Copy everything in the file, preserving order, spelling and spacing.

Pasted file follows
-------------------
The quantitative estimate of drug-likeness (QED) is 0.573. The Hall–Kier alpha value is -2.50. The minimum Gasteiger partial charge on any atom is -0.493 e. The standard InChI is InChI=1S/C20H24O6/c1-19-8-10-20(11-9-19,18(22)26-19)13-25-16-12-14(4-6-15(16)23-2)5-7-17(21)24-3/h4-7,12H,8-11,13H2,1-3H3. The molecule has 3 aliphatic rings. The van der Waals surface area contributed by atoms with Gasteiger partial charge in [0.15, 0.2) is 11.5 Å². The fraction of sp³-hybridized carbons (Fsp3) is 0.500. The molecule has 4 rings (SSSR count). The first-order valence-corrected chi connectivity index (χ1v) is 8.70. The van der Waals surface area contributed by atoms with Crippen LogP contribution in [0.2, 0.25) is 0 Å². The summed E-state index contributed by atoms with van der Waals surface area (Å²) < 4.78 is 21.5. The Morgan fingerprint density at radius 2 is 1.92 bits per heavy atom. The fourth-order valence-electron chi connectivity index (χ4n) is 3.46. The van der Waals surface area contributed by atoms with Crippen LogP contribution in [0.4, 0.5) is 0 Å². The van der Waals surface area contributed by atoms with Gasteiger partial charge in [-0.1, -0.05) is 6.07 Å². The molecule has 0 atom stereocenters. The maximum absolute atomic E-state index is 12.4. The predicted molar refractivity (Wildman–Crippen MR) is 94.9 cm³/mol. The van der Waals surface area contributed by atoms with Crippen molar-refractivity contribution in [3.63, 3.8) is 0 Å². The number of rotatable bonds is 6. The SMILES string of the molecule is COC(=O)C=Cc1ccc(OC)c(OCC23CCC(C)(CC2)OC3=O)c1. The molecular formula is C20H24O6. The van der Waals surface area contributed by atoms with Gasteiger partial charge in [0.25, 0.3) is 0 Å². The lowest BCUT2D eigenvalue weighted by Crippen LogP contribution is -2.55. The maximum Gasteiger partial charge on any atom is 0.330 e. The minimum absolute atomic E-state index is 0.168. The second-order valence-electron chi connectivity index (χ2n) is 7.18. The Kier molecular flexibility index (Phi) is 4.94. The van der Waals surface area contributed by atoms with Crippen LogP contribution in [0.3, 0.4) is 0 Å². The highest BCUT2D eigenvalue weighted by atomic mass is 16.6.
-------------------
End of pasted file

The quantitative estimate of drug-likeness (QED) is 0.573. The Hall–Kier alpha value is -2.50. The minimum Gasteiger partial charge on any atom is -0.493 e. The standard InChI is InChI=1S/C20H24O6/c1-19-8-10-20(11-9-19,18(22)26-19)13-25-16-12-14(4-6-15(16)23-2)5-7-17(21)24-3/h4-7,12H,8-11,13H2,1-3H3. The molecule has 3 aliphatic rings. The van der Waals surface area contributed by atoms with Gasteiger partial charge in [0.15, 0.2) is 11.5 Å². The fraction of sp³-hybridized carbons (Fsp3) is 0.500. The molecule has 4 rings (SSSR count). The first-order valence-corrected chi connectivity index (χ1v) is 8.70. The van der Waals surface area contributed by atoms with Crippen LogP contribution in [0.2, 0.25) is 0 Å². The summed E-state index contributed by atoms with van der Waals surface area (Å²) < 4.78 is 21.5. The Morgan fingerprint density at radius 2 is 1.92 bits per heavy atom. The fourth-order valence-electron chi connectivity index (χ4n) is 3.46. The van der Waals surface area contributed by atoms with Crippen LogP contribution in [0.4, 0.5) is 0 Å². The van der Waals surface area contributed by atoms with Gasteiger partial charge in [-0.1, -0.05) is 6.07 Å². The molecule has 0 atom stereocenters. The maximum absolute atomic E-state index is 12.4. The predicted molar refractivity (Wildman–Crippen MR) is 94.9 cm³/mol. The van der Waals surface area contributed by atoms with Crippen molar-refractivity contribution in [3.63, 3.8) is 0 Å². The number of rotatable bonds is 6. The SMILES string of the molecule is COC(=O)C=Cc1ccc(OC)c(OCC23CCC(C)(CC2)OC3=O)c1. The molecular formula is C20H24O6. The van der Waals surface area contributed by atoms with Gasteiger partial charge in [0.25, 0.3) is 0 Å². The lowest BCUT2D eigenvalue weighted by Crippen LogP contribution is -2.55. The maximum Gasteiger partial charge on any atom is 0.330 e. The minimum absolute atomic E-state index is 0.168. The second-order valence-electron chi connectivity index (χ2n) is 7.18. The Kier molecular flexibility index (Phi) is 4.94. The van der Waals surface area contributed by atoms with Crippen LogP contribution in [0.3, 0.4) is 0 Å². The highest BCUT2D eigenvalue weighted by atomic mass is 16.6.